Showing 63611-63620 of 63749 results
- Document1998To achieve gender balance in water and sanitation programming it is essential to address both the different needs of men and women, girls and boys, and the inequalities in access to and control over resources.DocumentNorwegian Agency for Development Cooperation - NORAD, 2000The Norwegian Government has launched a strategy for private sector development in Uganda aimed at income generating activities. An initial study of the situation revealed that the role of women was not satisfactorily attended to.DocumentInstitute of Development Studies UK, 2000Is gender relevant to macroeconomics? What are the gendered implications of various economic concepts, methodologies and approaches? This glossary highlights the gender dimensions of key macroeconomic concepts and processes, and areas where gender is increasingly being considered in economic theory, policy formulation and evaluation.Document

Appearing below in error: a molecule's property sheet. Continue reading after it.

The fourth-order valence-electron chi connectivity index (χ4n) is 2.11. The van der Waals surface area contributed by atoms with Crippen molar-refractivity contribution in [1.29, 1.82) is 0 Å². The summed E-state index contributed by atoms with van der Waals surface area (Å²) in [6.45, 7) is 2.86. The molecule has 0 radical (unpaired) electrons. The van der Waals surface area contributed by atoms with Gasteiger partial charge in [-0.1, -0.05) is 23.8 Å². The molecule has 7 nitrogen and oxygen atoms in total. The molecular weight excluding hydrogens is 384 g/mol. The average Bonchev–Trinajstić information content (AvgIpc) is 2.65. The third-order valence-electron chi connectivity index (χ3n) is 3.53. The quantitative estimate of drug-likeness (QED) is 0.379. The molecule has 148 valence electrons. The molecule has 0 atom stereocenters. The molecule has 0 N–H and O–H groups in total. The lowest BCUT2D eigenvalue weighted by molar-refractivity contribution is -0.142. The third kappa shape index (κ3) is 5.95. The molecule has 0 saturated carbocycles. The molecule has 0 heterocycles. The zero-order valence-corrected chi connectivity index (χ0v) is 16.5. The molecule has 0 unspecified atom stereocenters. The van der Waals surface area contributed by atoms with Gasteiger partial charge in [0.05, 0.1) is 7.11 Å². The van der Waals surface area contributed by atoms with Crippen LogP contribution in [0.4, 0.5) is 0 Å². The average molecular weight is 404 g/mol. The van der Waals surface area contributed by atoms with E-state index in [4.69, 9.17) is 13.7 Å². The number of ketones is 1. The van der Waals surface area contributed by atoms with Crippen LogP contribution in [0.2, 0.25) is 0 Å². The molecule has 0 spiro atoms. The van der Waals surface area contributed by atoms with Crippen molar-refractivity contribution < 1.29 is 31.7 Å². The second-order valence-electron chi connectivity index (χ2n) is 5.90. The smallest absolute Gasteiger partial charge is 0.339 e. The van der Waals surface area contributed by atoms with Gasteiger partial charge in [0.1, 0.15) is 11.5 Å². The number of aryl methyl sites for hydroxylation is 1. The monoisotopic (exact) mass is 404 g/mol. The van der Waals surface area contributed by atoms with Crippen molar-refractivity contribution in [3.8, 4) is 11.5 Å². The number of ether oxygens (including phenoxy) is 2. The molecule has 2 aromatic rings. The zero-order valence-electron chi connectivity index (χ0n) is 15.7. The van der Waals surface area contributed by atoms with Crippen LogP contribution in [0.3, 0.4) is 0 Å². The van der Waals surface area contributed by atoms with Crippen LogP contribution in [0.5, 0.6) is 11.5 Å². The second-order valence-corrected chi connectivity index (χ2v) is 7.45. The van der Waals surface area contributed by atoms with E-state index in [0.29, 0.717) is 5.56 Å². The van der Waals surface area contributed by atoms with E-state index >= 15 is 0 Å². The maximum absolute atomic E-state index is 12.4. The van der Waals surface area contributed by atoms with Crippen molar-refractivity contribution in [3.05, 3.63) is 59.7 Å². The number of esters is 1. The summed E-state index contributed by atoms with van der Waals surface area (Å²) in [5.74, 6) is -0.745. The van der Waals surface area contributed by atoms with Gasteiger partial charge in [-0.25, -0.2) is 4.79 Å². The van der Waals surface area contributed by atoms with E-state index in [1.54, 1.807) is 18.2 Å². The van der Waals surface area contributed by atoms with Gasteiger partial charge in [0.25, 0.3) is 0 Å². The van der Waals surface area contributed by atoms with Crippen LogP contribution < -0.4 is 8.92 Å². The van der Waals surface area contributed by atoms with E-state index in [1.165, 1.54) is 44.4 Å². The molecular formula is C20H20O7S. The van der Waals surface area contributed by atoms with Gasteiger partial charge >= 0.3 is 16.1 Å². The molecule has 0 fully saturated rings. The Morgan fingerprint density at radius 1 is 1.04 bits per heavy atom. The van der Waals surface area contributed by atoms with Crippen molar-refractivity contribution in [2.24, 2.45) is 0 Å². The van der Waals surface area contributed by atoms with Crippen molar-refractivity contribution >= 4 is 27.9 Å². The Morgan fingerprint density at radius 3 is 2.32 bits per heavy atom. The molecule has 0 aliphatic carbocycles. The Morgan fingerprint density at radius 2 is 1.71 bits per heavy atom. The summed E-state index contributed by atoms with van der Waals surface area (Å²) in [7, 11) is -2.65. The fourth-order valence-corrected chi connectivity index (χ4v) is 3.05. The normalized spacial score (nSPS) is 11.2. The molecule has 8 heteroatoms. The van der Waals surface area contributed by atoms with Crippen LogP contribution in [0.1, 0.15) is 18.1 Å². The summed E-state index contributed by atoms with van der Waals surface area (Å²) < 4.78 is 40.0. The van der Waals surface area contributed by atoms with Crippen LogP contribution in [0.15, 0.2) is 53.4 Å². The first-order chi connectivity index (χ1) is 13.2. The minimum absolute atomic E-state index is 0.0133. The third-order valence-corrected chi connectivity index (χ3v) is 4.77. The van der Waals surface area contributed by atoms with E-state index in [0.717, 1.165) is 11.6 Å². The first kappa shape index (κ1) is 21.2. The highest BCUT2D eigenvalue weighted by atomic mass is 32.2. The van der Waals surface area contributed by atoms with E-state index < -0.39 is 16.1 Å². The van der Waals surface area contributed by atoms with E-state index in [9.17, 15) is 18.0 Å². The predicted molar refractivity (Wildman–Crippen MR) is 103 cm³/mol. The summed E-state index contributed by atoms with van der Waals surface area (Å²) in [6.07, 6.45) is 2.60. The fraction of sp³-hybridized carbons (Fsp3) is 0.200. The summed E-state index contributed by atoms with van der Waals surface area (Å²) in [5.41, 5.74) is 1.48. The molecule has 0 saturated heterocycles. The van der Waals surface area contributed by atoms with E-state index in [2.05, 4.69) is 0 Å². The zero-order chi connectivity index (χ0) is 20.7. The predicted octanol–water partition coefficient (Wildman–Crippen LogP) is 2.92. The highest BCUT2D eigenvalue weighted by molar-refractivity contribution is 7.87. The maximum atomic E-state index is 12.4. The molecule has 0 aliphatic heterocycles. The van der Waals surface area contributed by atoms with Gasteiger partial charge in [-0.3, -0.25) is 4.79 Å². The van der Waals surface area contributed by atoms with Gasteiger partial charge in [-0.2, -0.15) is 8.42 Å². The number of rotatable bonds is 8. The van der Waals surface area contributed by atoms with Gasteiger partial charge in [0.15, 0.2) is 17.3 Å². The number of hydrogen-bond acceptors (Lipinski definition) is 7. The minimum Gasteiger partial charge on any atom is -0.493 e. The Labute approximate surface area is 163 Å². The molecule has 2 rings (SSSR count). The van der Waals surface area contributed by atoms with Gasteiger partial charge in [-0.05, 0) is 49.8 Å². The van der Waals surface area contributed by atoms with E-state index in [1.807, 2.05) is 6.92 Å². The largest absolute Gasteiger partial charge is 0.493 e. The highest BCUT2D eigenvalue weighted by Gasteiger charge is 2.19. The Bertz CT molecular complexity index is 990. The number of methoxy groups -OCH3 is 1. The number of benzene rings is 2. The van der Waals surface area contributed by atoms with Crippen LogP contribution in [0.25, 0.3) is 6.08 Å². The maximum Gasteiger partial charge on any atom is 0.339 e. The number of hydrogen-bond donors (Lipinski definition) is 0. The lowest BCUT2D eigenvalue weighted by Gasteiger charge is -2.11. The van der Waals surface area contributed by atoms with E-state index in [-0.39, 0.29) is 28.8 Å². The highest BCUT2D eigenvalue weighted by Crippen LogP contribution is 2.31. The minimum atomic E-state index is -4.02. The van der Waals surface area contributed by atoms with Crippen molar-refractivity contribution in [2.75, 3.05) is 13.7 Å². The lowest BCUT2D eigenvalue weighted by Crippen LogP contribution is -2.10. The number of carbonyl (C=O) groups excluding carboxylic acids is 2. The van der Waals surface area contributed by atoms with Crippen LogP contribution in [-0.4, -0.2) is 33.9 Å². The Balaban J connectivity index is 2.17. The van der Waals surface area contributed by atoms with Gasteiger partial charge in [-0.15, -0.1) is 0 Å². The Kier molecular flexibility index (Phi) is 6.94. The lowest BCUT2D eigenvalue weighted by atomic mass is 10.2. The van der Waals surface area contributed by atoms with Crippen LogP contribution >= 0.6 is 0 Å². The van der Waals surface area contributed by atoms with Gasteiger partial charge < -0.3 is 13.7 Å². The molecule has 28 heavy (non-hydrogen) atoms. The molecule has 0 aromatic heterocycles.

Gender-orientation in the Post-harvest Sector: Pointers for Identifying Gender-specific Aspects in the Post-harvest Sector1998The success of projects aimed at reducing women's workloads in the post-harvest sector depends upon careful situation analyses that include the interests of all involved, both men and women. Aimed at head office and field staff, this paper presents a range of questions that can be used in planning and implementation as well as in monitoring and evaluating projects.DocumentWorking Party on Gender Equality, 1999How have bilateral development cooperation agencies attempted to mainstream gender equality perspectives in their work on environment' Intended to support agencies' implementation of the OECD Development Assistance Committee's policy statement, 'Shaping the 21st century: the contribution of development co- operation' (1996), this report presents the key findings and good practices from the reportsDocumentAustralian Agency for International Development, 2000There are countless examples in the developing world of water and sanitation (WSS) projects which have failed because not all members of the community, particularly women, were fully involved in and committed to the projects.DocumentHelpAge International, 2000An estimated 500 women are murdered very year in Tanzania after being accused of witchcraft, and many are driven from their homes and communities. Many are older women, who are used as scapegoats for family misfortune. Belief in witchcraft is embedded in African ancient history and remains strong despite modernisation and development.DocumentHelpAge International, 2000Widows in India comprise 8 percent of the female population, with 64 percent aged over 80 years. As in other countries, there are many more widows than widowers because more men die before their wives, and widowed men are much more likely to remarry. This study shows that women become economically and socially isolated upon the death of their husband.DocumentInstitute of Development Studies UK, 1998The roles of poverty and 'adverse cultural practices' in perpetuating the gender gap in primary education evident in many developing countries are explored in this paper. It investigates whether variations in terms of the gender gap can be explained by a country's level of development.DocumentWorld Bank, 1999Does violence have a gender' What is the impact of armed conflict and political violence on relations between men and women' The World Bank organised a conference to discuss issues of gender and violence and the importance of integrating a gender approach when dealing with conflict situations.